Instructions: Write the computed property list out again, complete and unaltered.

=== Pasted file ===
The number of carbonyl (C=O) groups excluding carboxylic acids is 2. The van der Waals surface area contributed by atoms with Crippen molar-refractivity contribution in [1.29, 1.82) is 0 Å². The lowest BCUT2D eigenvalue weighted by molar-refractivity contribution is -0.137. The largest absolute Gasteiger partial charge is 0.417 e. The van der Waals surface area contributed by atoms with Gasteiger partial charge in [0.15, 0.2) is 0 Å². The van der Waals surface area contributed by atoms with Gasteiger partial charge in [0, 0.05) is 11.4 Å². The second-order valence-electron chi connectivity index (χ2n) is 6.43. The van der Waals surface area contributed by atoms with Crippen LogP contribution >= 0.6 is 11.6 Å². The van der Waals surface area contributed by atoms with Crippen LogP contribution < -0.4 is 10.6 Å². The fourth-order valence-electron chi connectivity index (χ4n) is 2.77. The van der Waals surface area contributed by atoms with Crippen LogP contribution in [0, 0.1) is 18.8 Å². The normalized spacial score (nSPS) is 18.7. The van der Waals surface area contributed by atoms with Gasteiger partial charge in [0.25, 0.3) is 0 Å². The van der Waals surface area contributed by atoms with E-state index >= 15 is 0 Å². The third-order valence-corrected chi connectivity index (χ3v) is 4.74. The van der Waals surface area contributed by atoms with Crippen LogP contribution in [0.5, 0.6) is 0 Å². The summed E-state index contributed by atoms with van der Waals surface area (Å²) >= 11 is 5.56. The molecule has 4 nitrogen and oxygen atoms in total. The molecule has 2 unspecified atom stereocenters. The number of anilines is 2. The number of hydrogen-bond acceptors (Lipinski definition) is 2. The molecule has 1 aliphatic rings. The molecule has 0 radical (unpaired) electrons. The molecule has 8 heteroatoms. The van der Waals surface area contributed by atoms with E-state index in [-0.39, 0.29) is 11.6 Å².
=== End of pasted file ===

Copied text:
The number of carbonyl (C=O) groups excluding carboxylic acids is 2. The van der Waals surface area contributed by atoms with Crippen molar-refractivity contribution in [1.29, 1.82) is 0 Å². The lowest BCUT2D eigenvalue weighted by molar-refractivity contribution is -0.137. The largest absolute Gasteiger partial charge is 0.417 e. The van der Waals surface area contributed by atoms with Gasteiger partial charge in [0.15, 0.2) is 0 Å². The van der Waals surface area contributed by atoms with Gasteiger partial charge in [0, 0.05) is 11.4 Å². The second-order valence-electron chi connectivity index (χ2n) is 6.43. The van der Waals surface area contributed by atoms with Crippen LogP contribution >= 0.6 is 11.6 Å². The van der Waals surface area contributed by atoms with Crippen LogP contribution < -0.4 is 10.6 Å². The fourth-order valence-electron chi connectivity index (χ4n) is 2.77. The van der Waals surface area contributed by atoms with Crippen LogP contribution in [0, 0.1) is 18.8 Å². The normalized spacial score (nSPS) is 18.7. The van der Waals surface area contributed by atoms with Gasteiger partial charge in [0.25, 0.3) is 0 Å². The van der Waals surface area contributed by atoms with E-state index >= 15 is 0 Å². The third-order valence-corrected chi connectivity index (χ3v) is 4.74. The van der Waals surface area contributed by atoms with Crippen LogP contribution in [0.5, 0.6) is 0 Å². The summed E-state index contributed by atoms with van der Waals surface area (Å²) >= 11 is 5.56. The molecule has 4 nitrogen and oxygen atoms in total. The molecule has 2 unspecified atom stereocenters. The number of anilines is 2. The number of hydrogen-bond acceptors (Lipinski definition) is 2. The molecule has 1 aliphatic rings. The molecule has 0 radical (unpaired) electrons. The molecule has 8 heteroatoms. The van der Waals surface area contributed by atoms with E-state index in [-0.39, 0.29) is 11.6 Å².